That is the motto for the country in Africa called Ghana.
We are bringing you two books recently published to share more about the significance of this country.
The first book is called ‘Kwame Nkrumah’s Midnight Speech for Independence’ by Useni Eugene Perkins and Illustrated by Laura Freeman. This is an insightful biography detailing the life of the 1st Prime Minister and the 1st elected President of the Republic of Ghana. Here are a few facts from this book that can be ties to additional instructional concepts:
Colonialism, Independence, Self-Rule, & Liberation
Kwame Nkrumah, Ghanian nationalist leader who led the Gold Coast's drive for independence from Britain and presided over its emergence as the new nation
Dr. Nkrumah went to Lincoln University, before earning his doctorate from the University of Pennsylvania
Nkrumah engaged with Civil Rights activists, like the Rev. Adam Clayton Powell and W.E.B. Dubois, Martin Luther King, Coretta Scott King, A. Phillip Randolph, Ralph Bunche among others
Kwame was instrumental in progressing the movement for the liberation of the Gold Coast from the British. Although not in this book, he met with leaders, like Che Guevara, who was also working to liberate African and South America from the term they coined ‘neocolonialism”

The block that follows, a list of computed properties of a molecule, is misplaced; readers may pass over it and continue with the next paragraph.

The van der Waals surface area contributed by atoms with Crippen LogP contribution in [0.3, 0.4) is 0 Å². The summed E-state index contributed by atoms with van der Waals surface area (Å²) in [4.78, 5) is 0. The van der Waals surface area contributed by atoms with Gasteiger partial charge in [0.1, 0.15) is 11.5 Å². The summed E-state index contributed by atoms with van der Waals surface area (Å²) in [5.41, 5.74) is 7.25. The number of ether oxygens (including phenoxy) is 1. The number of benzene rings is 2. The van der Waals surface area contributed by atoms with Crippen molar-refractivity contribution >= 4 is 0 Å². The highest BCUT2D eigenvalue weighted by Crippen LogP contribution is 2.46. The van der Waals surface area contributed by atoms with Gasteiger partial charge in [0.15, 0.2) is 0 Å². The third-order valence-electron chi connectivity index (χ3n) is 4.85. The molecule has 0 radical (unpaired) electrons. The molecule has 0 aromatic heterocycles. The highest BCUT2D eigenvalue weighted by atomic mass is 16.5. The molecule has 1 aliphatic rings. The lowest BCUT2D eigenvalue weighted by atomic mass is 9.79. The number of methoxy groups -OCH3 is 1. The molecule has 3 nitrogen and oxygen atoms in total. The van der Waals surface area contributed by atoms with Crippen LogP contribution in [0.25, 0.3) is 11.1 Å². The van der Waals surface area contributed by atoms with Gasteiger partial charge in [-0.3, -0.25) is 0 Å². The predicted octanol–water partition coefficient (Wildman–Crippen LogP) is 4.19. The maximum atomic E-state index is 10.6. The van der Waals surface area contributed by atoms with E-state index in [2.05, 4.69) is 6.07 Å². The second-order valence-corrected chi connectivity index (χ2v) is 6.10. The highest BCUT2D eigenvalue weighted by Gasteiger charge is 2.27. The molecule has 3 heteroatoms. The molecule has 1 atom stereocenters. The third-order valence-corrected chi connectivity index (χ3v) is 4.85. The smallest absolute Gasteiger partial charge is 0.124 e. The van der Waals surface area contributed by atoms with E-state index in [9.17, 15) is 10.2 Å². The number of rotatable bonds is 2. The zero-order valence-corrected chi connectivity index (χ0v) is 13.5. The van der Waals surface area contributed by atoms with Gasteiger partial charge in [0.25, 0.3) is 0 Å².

Kwame Nrumah galvanized momentum for freedom through groups in the Gold Coast like the United Gold Coast Convention and the Convention People’s Party. Internationally he helped organize the 5th Pan African Congress with African and International leaders who were fighting for independence in Africa.
This book also includes a timeline, Adinkra Symbols with explained meanings, and a timeline.
Also included to provide historical knowledge about Ghana’s past is a historical fiction novel called ‘We Are Akan’ by Dorothy Brown Soper and illustrated by James Cloutier. This story about the 3 boys living in the Asante Kingdom, the most powerful nation in West Africa. As they learn adult skills they are invited to Kumasi for an important festival. They become intertangled in a rebellion that changes their trajectory.
Meet Swift Walker he quickly walks himself into different learning adventures! By sea, in space, and across continents, Swift Walker shows readers all he learns on his walkabouts.
This series, by Verlyn Tarlton, is an engaging mix of a fiction story and informational text about curriculum-aligned subjects like the continents, the planets, and the oceans.
Pair these titles with non-fiction titles for a deeper dive into the topics Swift Walker happens upon.